To The Women Who Choose Not To Have Kids- Abby Rosmarin


Source: http://thoughtcatalog.com/abby-rosmarin/2013/12/to-the-women-who-choose-not-to-have-kids/

To the women who choose not to have kids, I have one thing to say: thank you.
You probably don’t hear it enough. In fact, you probably don’t hear it at all. What you do hear is an array of pro-childbearing responses, such as, “You’ll change your mind someday,” or, “Doesn’t your mother want grandkids?” or, “You’ll never find a husband if you never want to have kids.”
All things considered, “thank you” is probably on the opposite end of what you hear.
But seriously: thank you. Thank you for recognizing that childrearing isn’t for you and being true to who you are. It doesn’t mean you hate kids. It just means that raising one is not part of your path in life.
Thank you for not succumbing to the societal pressures. I’ve known far too many parents who had kids because that’s what was expected of them. Working in childcare, you see more of this type than you wish to see. The resentment is almost palpable. They love their children — at least, they have no choice but to love their children — but every single movement seems to scream, “I wasn’t meant for this.” I’ve known too many people who grew up with at least one parent who harbored that resentment, who let that resentment dictate how they parented. I’ve seen how that influenced the way these former children are now as adults, or even as parents themselves.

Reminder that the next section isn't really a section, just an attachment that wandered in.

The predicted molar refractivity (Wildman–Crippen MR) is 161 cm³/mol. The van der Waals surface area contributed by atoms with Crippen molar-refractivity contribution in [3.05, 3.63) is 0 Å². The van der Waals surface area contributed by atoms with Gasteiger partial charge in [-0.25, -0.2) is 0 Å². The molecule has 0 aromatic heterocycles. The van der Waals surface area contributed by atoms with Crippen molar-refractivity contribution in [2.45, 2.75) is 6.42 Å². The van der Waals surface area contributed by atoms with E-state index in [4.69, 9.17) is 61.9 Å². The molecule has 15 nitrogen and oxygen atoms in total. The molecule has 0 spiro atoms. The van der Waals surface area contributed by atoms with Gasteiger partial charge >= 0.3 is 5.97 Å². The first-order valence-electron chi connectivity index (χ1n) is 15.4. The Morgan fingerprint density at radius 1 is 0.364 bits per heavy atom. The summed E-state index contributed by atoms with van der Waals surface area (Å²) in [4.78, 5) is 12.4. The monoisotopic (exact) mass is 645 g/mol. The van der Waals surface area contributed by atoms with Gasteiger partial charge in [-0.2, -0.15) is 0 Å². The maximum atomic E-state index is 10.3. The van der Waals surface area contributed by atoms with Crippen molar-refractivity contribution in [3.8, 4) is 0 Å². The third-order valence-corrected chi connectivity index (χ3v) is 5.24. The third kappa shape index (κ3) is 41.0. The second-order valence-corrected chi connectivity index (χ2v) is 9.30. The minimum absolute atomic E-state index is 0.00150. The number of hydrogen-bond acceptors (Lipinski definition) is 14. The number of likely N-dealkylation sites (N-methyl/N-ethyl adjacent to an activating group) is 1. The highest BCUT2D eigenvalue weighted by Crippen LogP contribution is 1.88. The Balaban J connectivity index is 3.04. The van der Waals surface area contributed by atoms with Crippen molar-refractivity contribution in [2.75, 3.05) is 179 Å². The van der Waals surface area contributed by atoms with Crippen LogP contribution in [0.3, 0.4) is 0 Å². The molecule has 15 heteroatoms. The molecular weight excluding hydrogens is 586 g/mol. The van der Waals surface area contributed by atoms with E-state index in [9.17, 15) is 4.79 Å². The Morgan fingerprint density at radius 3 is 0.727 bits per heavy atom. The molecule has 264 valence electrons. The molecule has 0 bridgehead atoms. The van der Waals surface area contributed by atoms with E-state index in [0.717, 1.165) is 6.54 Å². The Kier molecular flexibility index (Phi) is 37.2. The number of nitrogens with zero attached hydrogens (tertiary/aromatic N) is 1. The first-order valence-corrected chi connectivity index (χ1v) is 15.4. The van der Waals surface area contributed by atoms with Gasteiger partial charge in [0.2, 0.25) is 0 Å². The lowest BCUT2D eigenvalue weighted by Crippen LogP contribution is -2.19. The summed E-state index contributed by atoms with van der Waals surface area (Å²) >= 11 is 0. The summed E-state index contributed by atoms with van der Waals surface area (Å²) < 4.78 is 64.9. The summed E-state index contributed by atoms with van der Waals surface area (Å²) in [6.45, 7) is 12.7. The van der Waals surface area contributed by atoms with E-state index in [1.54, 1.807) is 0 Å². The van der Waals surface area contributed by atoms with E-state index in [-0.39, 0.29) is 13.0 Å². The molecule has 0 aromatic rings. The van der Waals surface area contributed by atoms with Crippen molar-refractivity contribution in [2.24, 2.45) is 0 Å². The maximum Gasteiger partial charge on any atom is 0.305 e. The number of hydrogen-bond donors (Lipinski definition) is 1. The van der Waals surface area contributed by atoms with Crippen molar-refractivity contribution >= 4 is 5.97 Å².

Thank you for not trying to compromise who you are in an effort to keep a partner around. Thank you for being honest and open and refusing to apologize for who you are. Everyone has different values. Everyone wants something different in life. It takes a lot of guts and confidence to say, “This is what I want in life. It’s not the orthodox way, but it’s my way.”
Thank you for not trying to silence that feeling in your gut as a means to validate your life. There are too many people in this world who cannot figure out their path — or have stumbled while walking down said path — and decided that maybe having a child could provide that meaning and definition instead. You understand that down this path lies vicarious living and hurt emotions and you recognize that there are so many other ways to find love and meaning and joy in your life.